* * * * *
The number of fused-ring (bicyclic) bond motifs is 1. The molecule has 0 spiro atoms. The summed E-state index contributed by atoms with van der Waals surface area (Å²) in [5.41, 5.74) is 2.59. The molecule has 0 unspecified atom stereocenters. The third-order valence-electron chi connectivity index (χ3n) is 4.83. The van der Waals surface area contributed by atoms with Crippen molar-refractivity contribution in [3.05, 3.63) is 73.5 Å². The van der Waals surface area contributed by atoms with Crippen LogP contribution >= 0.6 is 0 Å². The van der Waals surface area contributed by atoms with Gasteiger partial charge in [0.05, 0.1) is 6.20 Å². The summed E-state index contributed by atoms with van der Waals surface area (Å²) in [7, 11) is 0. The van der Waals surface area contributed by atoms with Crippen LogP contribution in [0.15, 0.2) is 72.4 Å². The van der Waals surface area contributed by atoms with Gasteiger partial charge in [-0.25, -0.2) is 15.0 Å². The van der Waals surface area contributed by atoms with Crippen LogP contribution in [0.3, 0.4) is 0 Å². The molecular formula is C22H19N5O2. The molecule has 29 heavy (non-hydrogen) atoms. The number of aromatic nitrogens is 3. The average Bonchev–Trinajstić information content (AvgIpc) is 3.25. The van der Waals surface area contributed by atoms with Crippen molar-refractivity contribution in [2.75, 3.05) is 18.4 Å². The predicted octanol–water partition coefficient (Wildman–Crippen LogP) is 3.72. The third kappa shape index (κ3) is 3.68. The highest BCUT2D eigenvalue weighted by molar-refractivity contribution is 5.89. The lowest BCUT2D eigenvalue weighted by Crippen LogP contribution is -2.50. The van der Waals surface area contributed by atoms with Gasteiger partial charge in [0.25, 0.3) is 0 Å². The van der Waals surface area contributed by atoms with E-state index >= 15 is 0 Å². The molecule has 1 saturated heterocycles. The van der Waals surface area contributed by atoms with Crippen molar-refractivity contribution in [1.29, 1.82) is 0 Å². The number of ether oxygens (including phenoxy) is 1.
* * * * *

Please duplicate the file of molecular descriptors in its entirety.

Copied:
The number of fused-ring (bicyclic) bond motifs is 1. The molecule has 0 spiro atoms. The summed E-state index contributed by atoms with van der Waals surface area (Å²) in [5.41, 5.74) is 2.59. The molecule has 0 unspecified atom stereocenters. The third-order valence-electron chi connectivity index (χ3n) is 4.83. The van der Waals surface area contributed by atoms with Crippen molar-refractivity contribution in [3.05, 3.63) is 73.5 Å². The van der Waals surface area contributed by atoms with Crippen LogP contribution >= 0.6 is 0 Å². The van der Waals surface area contributed by atoms with Gasteiger partial charge in [0.05, 0.1) is 6.20 Å². The summed E-state index contributed by atoms with van der Waals surface area (Å²) in [7, 11) is 0. The van der Waals surface area contributed by atoms with Crippen LogP contribution in [0.15, 0.2) is 72.4 Å². The van der Waals surface area contributed by atoms with Gasteiger partial charge in [-0.25, -0.2) is 15.0 Å². The van der Waals surface area contributed by atoms with Crippen LogP contribution in [0.3, 0.4) is 0 Å². The molecular formula is C22H19N5O2. The molecule has 29 heavy (non-hydrogen) atoms. The number of aromatic nitrogens is 3. The average Bonchev–Trinajstić information content (AvgIpc) is 3.25. The van der Waals surface area contributed by atoms with Crippen molar-refractivity contribution in [2.75, 3.05) is 18.4 Å². The predicted octanol–water partition coefficient (Wildman–Crippen LogP) is 3.72. The third kappa shape index (κ3) is 3.68. The highest BCUT2D eigenvalue weighted by molar-refractivity contribution is 5.89. The lowest BCUT2D eigenvalue weighted by Crippen LogP contribution is -2.50. The van der Waals surface area contributed by atoms with Gasteiger partial charge in [0.25, 0.3) is 0 Å². The van der Waals surface area contributed by atoms with E-state index >= 15 is 0 Å². The molecule has 1 saturated heterocycles. The van der Waals surface area contributed by atoms with Crippen molar-refractivity contribution in [1.29, 1.82) is 0 Å². The number of ether oxygens (including phenoxy) is 1.